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Spelman Lecturer Publishes Ninth Novel

May 2016

Calaya ReidMay marks a milestone for Spelman College lecturer and novelist Calaya Michelle Reid, Ph.D., who joined the faculty in the Department of English in 2012.

Reid will publish her ninth full-length novel (she’s also published two novellas), "Under the Bali Moon," with noted romance publisher Harlequin Books. "Under the Bali Moon" is a compelling contemporary romance centered on the fractured relationship of Atlanta attorney Zena Shaw and her teenage love, Adan Peters. While Adan unexpectedly broke Zena’s heart to pursue his career after graduating from Morehouse College, Zena picked up the pieces and created a successful career and life for herself. Still, the sensitive and focused sister can’t seem to get over Adan and find true love. Readers will experience a reunion between the old lovers that takes the two on a journey to the exotic destination of Bali, Indonesia, where Zena must decide if holding an old grudge is truly worth it. 

Reid, who writes under the pseudonym Grace Octavia, shares that she enjoys creating contemporary womanist narratives featuring realistic heroines who are forced to face their frailties.

Four Questions With Calaya Michelle Reid

How did you come up with this story?
You know, I don’t consider myself a romance novelist. But many times, when stories come to me, they’re love stories. I think love is the most courageous act we offer the world. While it may be difficult to chase your career or develop a true sense of self, love, romantic love, requires true intimacy and vulnerability. That’s difficult for most people, particularly those of us who have been hurt in the past by family and friends and lovers. In this book, the main character has experienced all three. Like many Black women, she’s a person most people would see as successful and put together. But, intimacy and openness in love escapes her. She has to claim it for herself in order to really be whole. That’s what I wanted to write about. A woman, a black woman, experiencing herself turning toward love with open arms.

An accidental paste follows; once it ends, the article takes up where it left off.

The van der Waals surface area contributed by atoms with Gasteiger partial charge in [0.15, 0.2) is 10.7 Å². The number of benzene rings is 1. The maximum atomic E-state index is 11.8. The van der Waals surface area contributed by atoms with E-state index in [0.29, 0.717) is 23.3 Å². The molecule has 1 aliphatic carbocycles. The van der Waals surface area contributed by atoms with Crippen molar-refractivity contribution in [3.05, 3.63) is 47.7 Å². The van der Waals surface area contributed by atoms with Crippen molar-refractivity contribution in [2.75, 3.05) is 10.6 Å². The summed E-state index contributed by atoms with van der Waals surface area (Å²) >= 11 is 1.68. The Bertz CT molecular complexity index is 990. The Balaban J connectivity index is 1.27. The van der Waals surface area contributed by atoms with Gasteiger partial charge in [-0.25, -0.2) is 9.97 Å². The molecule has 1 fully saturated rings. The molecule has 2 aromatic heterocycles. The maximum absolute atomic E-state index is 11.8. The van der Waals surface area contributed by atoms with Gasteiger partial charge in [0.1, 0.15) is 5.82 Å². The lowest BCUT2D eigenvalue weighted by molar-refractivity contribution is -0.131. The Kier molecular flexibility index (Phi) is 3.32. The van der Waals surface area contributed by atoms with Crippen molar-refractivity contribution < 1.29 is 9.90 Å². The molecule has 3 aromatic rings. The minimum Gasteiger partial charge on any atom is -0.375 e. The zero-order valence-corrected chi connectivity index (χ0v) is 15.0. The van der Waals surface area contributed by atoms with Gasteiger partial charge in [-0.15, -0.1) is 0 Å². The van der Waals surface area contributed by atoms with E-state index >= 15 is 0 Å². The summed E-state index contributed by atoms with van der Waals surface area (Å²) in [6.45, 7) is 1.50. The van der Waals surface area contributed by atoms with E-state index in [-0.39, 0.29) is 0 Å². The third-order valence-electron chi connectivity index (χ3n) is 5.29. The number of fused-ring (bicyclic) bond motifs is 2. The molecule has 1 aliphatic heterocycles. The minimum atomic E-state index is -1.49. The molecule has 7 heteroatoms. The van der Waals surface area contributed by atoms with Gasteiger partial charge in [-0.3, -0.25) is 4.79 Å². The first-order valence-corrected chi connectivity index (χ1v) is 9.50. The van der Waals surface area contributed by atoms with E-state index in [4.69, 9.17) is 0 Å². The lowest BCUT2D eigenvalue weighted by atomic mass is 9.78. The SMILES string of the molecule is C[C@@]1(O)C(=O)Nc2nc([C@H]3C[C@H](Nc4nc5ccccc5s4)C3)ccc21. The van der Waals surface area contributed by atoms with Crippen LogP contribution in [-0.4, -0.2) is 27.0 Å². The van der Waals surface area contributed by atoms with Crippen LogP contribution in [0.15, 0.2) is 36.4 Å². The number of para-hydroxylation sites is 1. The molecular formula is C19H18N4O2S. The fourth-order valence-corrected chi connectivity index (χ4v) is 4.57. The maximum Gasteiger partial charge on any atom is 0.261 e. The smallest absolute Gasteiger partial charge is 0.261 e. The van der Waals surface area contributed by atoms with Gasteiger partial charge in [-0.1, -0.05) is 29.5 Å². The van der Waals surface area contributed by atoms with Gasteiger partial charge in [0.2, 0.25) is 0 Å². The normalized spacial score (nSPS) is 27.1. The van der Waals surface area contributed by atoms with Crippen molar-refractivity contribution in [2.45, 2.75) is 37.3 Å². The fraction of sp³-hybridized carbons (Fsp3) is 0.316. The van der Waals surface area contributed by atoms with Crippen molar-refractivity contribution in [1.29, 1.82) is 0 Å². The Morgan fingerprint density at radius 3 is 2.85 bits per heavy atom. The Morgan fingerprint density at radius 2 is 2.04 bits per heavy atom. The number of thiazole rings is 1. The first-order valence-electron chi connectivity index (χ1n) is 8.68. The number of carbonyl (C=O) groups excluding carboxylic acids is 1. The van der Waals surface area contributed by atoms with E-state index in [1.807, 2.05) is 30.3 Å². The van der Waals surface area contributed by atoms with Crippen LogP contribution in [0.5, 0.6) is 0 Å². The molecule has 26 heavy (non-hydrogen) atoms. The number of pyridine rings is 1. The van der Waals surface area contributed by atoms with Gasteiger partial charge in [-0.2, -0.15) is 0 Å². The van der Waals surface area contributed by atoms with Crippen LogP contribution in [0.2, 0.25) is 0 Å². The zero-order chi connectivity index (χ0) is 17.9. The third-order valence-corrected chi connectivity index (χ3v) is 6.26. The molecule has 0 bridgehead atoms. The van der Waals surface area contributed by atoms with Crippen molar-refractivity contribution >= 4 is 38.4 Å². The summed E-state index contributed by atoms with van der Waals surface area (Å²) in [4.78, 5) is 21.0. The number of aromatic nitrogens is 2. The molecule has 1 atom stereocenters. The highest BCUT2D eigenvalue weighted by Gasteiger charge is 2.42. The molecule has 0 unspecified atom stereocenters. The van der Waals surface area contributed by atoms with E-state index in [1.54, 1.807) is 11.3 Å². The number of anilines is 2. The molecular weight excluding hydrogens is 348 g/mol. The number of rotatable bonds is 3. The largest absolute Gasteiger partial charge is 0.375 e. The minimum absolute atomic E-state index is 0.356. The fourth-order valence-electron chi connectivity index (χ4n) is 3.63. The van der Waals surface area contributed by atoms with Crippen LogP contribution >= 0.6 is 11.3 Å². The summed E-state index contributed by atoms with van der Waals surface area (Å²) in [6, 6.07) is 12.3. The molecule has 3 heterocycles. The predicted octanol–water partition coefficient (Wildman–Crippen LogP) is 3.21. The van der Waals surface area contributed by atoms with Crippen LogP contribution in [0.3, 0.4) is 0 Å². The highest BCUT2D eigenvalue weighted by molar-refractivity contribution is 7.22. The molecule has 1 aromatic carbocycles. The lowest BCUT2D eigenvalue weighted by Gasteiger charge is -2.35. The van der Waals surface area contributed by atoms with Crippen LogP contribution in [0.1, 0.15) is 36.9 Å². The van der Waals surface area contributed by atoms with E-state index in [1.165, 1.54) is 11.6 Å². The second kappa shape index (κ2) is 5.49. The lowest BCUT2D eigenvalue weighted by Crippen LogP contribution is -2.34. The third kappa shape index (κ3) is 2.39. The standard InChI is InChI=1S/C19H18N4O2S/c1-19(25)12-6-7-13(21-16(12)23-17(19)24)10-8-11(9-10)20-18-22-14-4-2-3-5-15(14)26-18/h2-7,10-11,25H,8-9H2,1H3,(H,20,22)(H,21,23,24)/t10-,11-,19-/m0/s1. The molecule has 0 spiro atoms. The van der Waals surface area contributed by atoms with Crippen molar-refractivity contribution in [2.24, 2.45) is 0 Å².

Most of the main characters in this novel attend HBCUs (Zena attended Bethune Cookman University and Adan attended Morehouse College). Is this common in most of your novels?
Yes! These schools, places like Spelman and Morehouse and Bethune Cookman, are incubators for success within our communities. Many of the leaders, the intellectuals, the entrepreneurs, the mothers and fathers, artists we encounter in our lives were nurtured at HBCUs. When I imagine my characters, I see them as products of this great legacy. As real people whose self-hood comes from this nurturing space. Also, I enjoy the idea that my work celebrates and places this tradition at the center of a narrative. It’s important work. 

What made you set half of the novel in Bali, Indonesia?
I traveled to Bali two summers ago and simply fell in love with the air there. It’s steamy and like no other place I’ve visited in the world. I’ve traveled to Africa and Europe, South America, and other places in Asia, but Bali felt like the farthest I’d ever been from home and everything I’ve known. While there, I thought, someone could fall in love here. Anyone could fall in love here. The food, the people, the setting, the colors, the natural world, it’s like a kind of Eden. But it’s real. It’s not perfect. It calls into question the entire landscape of humanity. You have to write a love story set in a place like that.